An Extensive Encyclopedic Music Dictionary

An Extensive
Traditional and Folk Music
Encyclopedic Dictionary

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(Section T2)

Texas Slim pseudonym of Hooker, John Lee.

texture. the way that lines and tones are woven together in music. Some common terms used to describe musical texture are: monophony, polyphony, homophony, heterophony, counterpoint, thin, thick.

thairbut, thairben (Scot.) out there, in there.

The Band starting as the Hawks in 1959, this group of Canadians backed Bob Dylan when he began performing electrified folk (although not, as often reported, at Newport ‘65 - that was members of the Paul Butterfield Blues Band). They changed the name in the late 60s and brought out the well-known "Music From Big Pink" album. Their best-known songs are "The Weight" and "The Night They Drove Old Dixie Down", both by guitarist Robbie Robertson, who is featured prominently on Dylan’s "Blonde on Blonde" album.

thee ("you") turns up in a great number of old songs, and is still heard today in the northern areas of England. Occasionally said as "tha" ("Tha’s having another pint?"). Sometimes "thee" and "you" turn up in the same sentence ("When’ll I see thee again, then, you?").

theek (UK.) thatch.

theme. a compositional idea that recurs, normally melodic, that is of some length, i.e., is a complete musical statement in itself.

Theme-A theme is a complete tune or melody which is of fundamental importance in a piece of music. Thematic metamorphosis or thematic transformation describes a process used by Liszt and others in which a theme may undergo transformation to provide material to sustain other movements or sections of a work, where new and apparently unrelated themes might otherwise have been used.

theme-and-variations. a musical form based on a theme and a series of sections that are variations of this theme. Normally each section is of the same length as the theme and carries the same formal scheme.

theme-group. (Tovey) a group of themes within a section of form that are united by virtue of being in the same key.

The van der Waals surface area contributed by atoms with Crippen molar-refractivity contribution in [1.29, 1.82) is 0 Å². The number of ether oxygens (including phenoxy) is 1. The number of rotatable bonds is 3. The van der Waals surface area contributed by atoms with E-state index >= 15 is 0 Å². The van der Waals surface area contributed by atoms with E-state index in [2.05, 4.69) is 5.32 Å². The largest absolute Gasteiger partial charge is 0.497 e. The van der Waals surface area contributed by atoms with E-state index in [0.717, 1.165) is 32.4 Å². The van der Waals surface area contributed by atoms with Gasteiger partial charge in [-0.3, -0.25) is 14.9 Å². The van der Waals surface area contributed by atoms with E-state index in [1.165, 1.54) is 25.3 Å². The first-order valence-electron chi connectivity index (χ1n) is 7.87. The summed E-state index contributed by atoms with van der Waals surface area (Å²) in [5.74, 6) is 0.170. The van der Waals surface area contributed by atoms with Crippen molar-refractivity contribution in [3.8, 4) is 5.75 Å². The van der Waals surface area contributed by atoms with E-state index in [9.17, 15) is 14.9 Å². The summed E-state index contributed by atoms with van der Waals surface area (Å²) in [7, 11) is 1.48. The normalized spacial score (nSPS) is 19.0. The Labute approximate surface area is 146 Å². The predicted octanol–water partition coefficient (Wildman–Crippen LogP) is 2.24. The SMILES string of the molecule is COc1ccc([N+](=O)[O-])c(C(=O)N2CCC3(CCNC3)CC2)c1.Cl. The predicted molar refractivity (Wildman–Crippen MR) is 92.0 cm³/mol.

theorbo (also "chitarrone") a large bass lute, usually with 14-16 courses. It has very long un fretted strings extending along the top of the neck; in the largest models they can reach a length of 160 cm. Used mainly in period pieces for accompaniment.

Theremin an electronic music instrument developed in the 1920s and still around. It uses high-frequency oscillators that are sensitive to the proximity of the player’s hands, so pitch and loudness can be controlled by gestures. Its swoops and glides made it a natural for SF film sound tracks. So far, it seems to be unused in folk. However, it’s interesting to note that pitch-by-gesture was used for centuries in the Gregorian chant - see Guido d’Arezzo, chironomy.

Theremin-The theremin, an electronic instrument invented by Léon Thérémin, a scientist of French origin who lived and worked in Russia, has the original feature of being played without the performer touching it. Frequencies and dynamics are controlled by the movement of the player's hands in the air, with pitch varying according to the distance of the right hand from an antenna and dynamics varying by the similar use of the left hand.

third 1. The third note of the scale, counting inclusively; eg, the note E in the key of C. 2. The interval formed by playing two notes a third apart (such as C and E together).